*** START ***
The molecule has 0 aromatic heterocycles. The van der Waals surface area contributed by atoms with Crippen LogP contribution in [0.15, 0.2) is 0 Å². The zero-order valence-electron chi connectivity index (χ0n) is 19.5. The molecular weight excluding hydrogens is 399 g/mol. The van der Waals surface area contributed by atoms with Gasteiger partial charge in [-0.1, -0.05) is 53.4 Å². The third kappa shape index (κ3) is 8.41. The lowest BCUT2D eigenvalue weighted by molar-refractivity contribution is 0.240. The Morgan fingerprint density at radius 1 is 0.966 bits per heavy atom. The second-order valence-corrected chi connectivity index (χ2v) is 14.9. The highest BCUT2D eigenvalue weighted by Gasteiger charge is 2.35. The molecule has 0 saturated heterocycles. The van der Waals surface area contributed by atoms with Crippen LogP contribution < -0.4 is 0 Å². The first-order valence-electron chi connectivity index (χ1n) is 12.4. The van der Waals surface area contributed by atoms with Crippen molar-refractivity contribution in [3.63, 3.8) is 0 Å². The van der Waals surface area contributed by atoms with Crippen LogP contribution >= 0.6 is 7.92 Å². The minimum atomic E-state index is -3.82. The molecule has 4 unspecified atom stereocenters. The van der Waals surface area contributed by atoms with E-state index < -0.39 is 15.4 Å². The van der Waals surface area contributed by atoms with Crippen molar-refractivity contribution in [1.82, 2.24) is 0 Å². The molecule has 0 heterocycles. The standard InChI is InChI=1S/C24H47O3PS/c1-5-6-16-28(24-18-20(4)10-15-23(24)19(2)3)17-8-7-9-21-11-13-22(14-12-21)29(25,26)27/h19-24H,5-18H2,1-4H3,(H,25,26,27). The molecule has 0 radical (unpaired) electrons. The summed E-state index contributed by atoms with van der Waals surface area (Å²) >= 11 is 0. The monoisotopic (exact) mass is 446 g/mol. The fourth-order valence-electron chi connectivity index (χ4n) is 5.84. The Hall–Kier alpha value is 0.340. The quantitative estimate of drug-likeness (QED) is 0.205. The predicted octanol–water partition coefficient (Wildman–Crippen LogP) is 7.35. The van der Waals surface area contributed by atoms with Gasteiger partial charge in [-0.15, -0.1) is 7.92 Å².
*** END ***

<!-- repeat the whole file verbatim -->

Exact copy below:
The molecule has 0 aromatic heterocycles. The van der Waals surface area contributed by atoms with Crippen LogP contribution in [0.15, 0.2) is 0 Å². The zero-order valence-electron chi connectivity index (χ0n) is 19.5. The molecular weight excluding hydrogens is 399 g/mol. The van der Waals surface area contributed by atoms with Gasteiger partial charge in [-0.1, -0.05) is 53.4 Å². The third kappa shape index (κ3) is 8.41. The lowest BCUT2D eigenvalue weighted by molar-refractivity contribution is 0.240. The Morgan fingerprint density at radius 1 is 0.966 bits per heavy atom. The second-order valence-corrected chi connectivity index (χ2v) is 14.9. The highest BCUT2D eigenvalue weighted by Gasteiger charge is 2.35. The molecule has 0 saturated heterocycles. The van der Waals surface area contributed by atoms with Crippen LogP contribution < -0.4 is 0 Å². The first-order valence-electron chi connectivity index (χ1n) is 12.4. The van der Waals surface area contributed by atoms with Crippen molar-refractivity contribution in [3.63, 3.8) is 0 Å². The van der Waals surface area contributed by atoms with Crippen LogP contribution >= 0.6 is 7.92 Å². The minimum atomic E-state index is -3.82. The molecule has 4 unspecified atom stereocenters. The van der Waals surface area contributed by atoms with E-state index < -0.39 is 15.4 Å². The van der Waals surface area contributed by atoms with Crippen molar-refractivity contribution in [1.82, 2.24) is 0 Å². The molecule has 0 heterocycles. The standard InChI is InChI=1S/C24H47O3PS/c1-5-6-16-28(24-18-20(4)10-15-23(24)19(2)3)17-8-7-9-21-11-13-22(14-12-21)29(25,26)27/h19-24H,5-18H2,1-4H3,(H,25,26,27). The molecule has 0 radical (unpaired) electrons. The summed E-state index contributed by atoms with van der Waals surface area (Å²) >= 11 is 0. The monoisotopic (exact) mass is 446 g/mol. The fourth-order valence-electron chi connectivity index (χ4n) is 5.84. The Hall–Kier alpha value is 0.340. The quantitative estimate of drug-likeness (QED) is 0.205. The predicted octanol–water partition coefficient (Wildman–Crippen LogP) is 7.35. The van der Waals surface area contributed by atoms with Gasteiger partial charge in [-0.15, -0.1) is 7.92 Å².